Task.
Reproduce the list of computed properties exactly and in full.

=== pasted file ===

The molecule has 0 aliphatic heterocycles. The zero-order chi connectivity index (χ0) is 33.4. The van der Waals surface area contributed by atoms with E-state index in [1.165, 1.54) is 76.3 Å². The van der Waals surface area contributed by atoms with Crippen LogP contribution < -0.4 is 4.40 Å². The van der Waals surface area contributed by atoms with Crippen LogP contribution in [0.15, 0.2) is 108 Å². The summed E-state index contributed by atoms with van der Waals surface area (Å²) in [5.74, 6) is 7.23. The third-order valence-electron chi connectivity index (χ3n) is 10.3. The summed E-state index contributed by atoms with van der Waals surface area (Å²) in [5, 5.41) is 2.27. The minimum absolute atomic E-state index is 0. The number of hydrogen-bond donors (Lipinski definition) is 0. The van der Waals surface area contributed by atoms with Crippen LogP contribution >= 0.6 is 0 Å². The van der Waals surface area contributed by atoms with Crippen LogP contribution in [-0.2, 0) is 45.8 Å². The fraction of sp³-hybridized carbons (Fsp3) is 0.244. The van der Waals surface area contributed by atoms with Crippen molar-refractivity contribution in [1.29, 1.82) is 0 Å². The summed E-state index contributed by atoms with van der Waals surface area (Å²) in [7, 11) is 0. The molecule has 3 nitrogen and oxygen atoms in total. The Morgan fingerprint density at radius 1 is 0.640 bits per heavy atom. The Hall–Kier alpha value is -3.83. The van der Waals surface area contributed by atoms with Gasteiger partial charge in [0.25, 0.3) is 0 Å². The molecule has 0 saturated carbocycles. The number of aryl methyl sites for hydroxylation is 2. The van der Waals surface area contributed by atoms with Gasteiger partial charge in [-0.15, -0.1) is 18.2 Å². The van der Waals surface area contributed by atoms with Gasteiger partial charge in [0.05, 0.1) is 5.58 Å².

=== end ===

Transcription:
The molecule has 0 aliphatic heterocycles. The zero-order chi connectivity index (χ0) is 33.4. The van der Waals surface area contributed by atoms with E-state index in [1.165, 1.54) is 76.3 Å². The van der Waals surface area contributed by atoms with Crippen LogP contribution < -0.4 is 4.40 Å². The van der Waals surface area contributed by atoms with Crippen LogP contribution in [0.15, 0.2) is 108 Å². The summed E-state index contributed by atoms with van der Waals surface area (Å²) in [5.74, 6) is 7.23. The third-order valence-electron chi connectivity index (χ3n) is 10.3. The summed E-state index contributed by atoms with van der Waals surface area (Å²) in [5, 5.41) is 2.27. The minimum absolute atomic E-state index is 0. The number of hydrogen-bond donors (Lipinski definition) is 0. The van der Waals surface area contributed by atoms with Crippen LogP contribution >= 0.6 is 0 Å². The van der Waals surface area contributed by atoms with Crippen LogP contribution in [-0.2, 0) is 45.8 Å². The fraction of sp³-hybridized carbons (Fsp3) is 0.244. The van der Waals surface area contributed by atoms with Crippen molar-refractivity contribution in [1.29, 1.82) is 0 Å². The summed E-state index contributed by atoms with van der Waals surface area (Å²) in [7, 11) is 0. The molecule has 3 nitrogen and oxygen atoms in total. The Morgan fingerprint density at radius 1 is 0.640 bits per heavy atom. The Hall–Kier alpha value is -3.83. The van der Waals surface area contributed by atoms with Gasteiger partial charge in [0.25, 0.3) is 0 Å². The molecule has 0 saturated carbocycles. The number of aryl methyl sites for hydroxylation is 2. The van der Waals surface area contributed by atoms with Gasteiger partial charge in [-0.15, -0.1) is 18.2 Å². The van der Waals surface area contributed by atoms with Gasteiger partial charge in [0.05, 0.1) is 5.58 Å².